The trail of blood left by Hamas terrorists in the Gaza Strip is another chapter of the Palestinian cruelty and brutality that was born over 100 years ago. There have been several inflection points along the way that we can refer to: the lynching in Ramallah in October 2000, the Pogel family massacre in Itamar, the Salomon family massacre in Halamish, the suicide bombings on buses during the Second Intifada, and events farther back like the 1929 Hebron Massacre, the Lavi family massacre, the Ma’alot school massacre, the Coastal Road massacre in 1978.
This brutality is deeply rooted in the ethos of Palestinian society. It is part of their social beliefs related to Jews and Zionism, woven into their collective emotions, and embedded in their fundamentalist religious beliefs. The moral justification for killing and committing jihad, as they call it, is drawn from delegitimizing Jews, creating negative stereotypes, stigmas, and characterizing them as deviating from the moral norms. This delegitimization, carrying emotional implications of hatred and revenge, has been cultivated since the beginning of the conflict by the Palestinian leadership through various cultural products like radio and television broadcasts, social networks, press, children’s songs, textbooks, and mass rallies commemorating martyrs who became heroes of their society.
The hatred is nurtured by comparing Jews to groups symbolizing evil and hatred or to despicable animals, all with the purpose of dehumanizing those who they consider not to be human beings.
In 1911, David Ben-Gurion explained that “the external factor that hinders Zionism is the increasing Arab animosity,” and in 1914, he said, “No one hates us like the Arabs.”
The culture of hatred developed during the Mandate period and intensified with the establishment of the PLO. The Palestinian national covenant declared that “Zionism is a racist, aggressive, expansionist, and fascist movement.” Since the founding of Hamas in 1987, hatred and delegitimization have reached new heights, taking on a religious cover. The first Hamas leaflets declared that “the Jews are bloodsuckers, offspring of apes and pigs, who love to live in blood and the blood of children, and revel in a sea of skulls and body parts.”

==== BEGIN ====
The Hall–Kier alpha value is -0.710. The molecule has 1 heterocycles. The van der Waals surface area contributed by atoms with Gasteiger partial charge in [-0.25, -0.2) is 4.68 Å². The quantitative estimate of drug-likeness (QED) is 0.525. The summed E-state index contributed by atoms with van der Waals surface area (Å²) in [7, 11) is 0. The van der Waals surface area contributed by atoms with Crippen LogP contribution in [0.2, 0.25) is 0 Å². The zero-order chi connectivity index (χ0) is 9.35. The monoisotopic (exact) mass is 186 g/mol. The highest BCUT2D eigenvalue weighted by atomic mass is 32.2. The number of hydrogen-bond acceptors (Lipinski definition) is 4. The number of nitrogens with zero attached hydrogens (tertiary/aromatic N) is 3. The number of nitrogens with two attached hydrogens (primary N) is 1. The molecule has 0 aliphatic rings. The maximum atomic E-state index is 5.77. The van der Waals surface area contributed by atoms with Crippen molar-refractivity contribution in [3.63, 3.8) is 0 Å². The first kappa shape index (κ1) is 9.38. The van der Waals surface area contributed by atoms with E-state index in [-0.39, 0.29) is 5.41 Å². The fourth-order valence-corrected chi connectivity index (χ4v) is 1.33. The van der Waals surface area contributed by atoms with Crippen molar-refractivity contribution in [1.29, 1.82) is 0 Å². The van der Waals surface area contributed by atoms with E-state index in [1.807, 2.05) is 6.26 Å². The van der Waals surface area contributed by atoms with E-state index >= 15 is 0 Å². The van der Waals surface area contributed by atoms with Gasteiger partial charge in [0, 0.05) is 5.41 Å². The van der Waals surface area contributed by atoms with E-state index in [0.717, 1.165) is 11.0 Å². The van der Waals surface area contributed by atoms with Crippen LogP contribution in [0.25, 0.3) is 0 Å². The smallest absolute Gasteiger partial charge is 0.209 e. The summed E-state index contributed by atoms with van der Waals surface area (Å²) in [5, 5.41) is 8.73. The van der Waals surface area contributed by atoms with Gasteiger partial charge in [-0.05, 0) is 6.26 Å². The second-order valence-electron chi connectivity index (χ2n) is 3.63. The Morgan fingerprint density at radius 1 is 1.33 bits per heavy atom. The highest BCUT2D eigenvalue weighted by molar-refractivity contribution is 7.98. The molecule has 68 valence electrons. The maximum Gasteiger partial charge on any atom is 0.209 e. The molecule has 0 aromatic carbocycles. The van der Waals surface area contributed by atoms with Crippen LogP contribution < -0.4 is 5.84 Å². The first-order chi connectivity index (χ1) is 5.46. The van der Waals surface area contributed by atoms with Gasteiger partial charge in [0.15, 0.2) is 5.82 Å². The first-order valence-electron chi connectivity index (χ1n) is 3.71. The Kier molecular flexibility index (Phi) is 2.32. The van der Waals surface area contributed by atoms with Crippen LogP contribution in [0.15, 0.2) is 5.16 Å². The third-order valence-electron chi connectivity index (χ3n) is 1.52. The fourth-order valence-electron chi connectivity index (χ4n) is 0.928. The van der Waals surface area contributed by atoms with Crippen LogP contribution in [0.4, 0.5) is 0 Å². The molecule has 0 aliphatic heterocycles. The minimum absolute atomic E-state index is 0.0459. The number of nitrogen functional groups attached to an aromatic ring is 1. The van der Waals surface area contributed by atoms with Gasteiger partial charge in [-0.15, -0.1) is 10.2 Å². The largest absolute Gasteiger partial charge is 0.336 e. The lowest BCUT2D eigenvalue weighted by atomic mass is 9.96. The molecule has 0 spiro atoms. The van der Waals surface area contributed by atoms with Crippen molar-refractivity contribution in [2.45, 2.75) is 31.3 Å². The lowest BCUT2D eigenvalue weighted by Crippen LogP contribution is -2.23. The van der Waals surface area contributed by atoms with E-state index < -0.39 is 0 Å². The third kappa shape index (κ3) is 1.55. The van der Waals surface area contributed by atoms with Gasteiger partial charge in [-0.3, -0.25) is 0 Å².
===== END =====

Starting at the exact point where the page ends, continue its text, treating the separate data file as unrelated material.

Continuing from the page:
The imagery of Jews in the Hamas ideology is drawn from the Protocols of the Elders of Zion and attributes all the world’s evils to Jews: “They controlled communication means, the press, publishing houses, and broadcasting stations. They ignited revolutions, were behind the Communist revolution, stood behind World War I, which they utilized to eliminate the Islamic Caliphate, were behind World War II, and there is no war that the Jews don’t stand behind.”
After Hamas took control of Gaza in 2007, hatred and delegitimization became an inseparable part of Palestinian education, emphasizing children and youth who were raised to hate and later became bloodthirsty terrorists in Gaza.
Hatred has become a dominant emotion and a strategic factor driving Palestinian society in the conflict. It is a pervasive, ideological, religious, and imaginary hatred that fuels murder and terrorism against Jews without distinction. This hatred is nurtured mainly by the intellectual elite, particularly in Hamas. Dr. Ahmed Youssef al-Halabiyya, director of the Islamic University of Gaza and one of the terror leaders targeted by the IDF in the past week, explained that “the Jews are liars, terrorists, they must be slaughtered and killed according to the word of Allah. You must not have mercy on the Jews; you have to fight them everywhere. Kill them.” One of the most common motives in Palestinian delegitimization is the analogy between Israel and the Nazis. Article 34 in the Hamas Charter states, “The Crusaders were defeated by the Muslims in Jihad. So will the Jews be defeated and it will be as the Prophet said: “Judgment Day will not come until the Muslims fight the Jews. The Jews will hide behind the rocks and the trees, but the rocks and the trees will say: ‘Oh Muslim, oh servant of Allah, there is a Jew behind me, come and kill him.’”
In Palestinian communication, especially in cartoons and sermons in mosques, Jews are depicted as lowly, harmful creatures like parasites, worms, scorpions, donkeys, monkeys, pigs, and derogatory creatures taken from the world of imagination. In Ramallah, on Jan. 13, 2001, all Palestinian factions held a demonstration, led by a donkey covered in a prayer shawl, and on its nose was a drawing of the Star of David. In other cases, the Star of David was drawn on the body of donkeys. Every Palestinian child knows the verse from the Koran that states Jews are the descendants of monkeys and pigs (Koran, Surah Al-Baqara, verse 60-59).
Hamas terrorists infiltrated kibbutzim armed with religious fundamentalist hatred, and they killed based on what they learned from Hamas doctrine. It’s highly doubtful that this insane ideology can be changed. Even if Hamas’s rule falls, the ideology will remain. We must prepare for the next confrontation. Θ
Dr. Ronni Shaked, a researcher at the Truman Institute at the Hebrew University, is the author of the book “Behind the Keffiyeh – The Ethos of the Palestinian Conflict,” published by Yediot Ahronot in 2018. Shaked received the Yitzhak Sadeh Prize for Military Literature in 2020.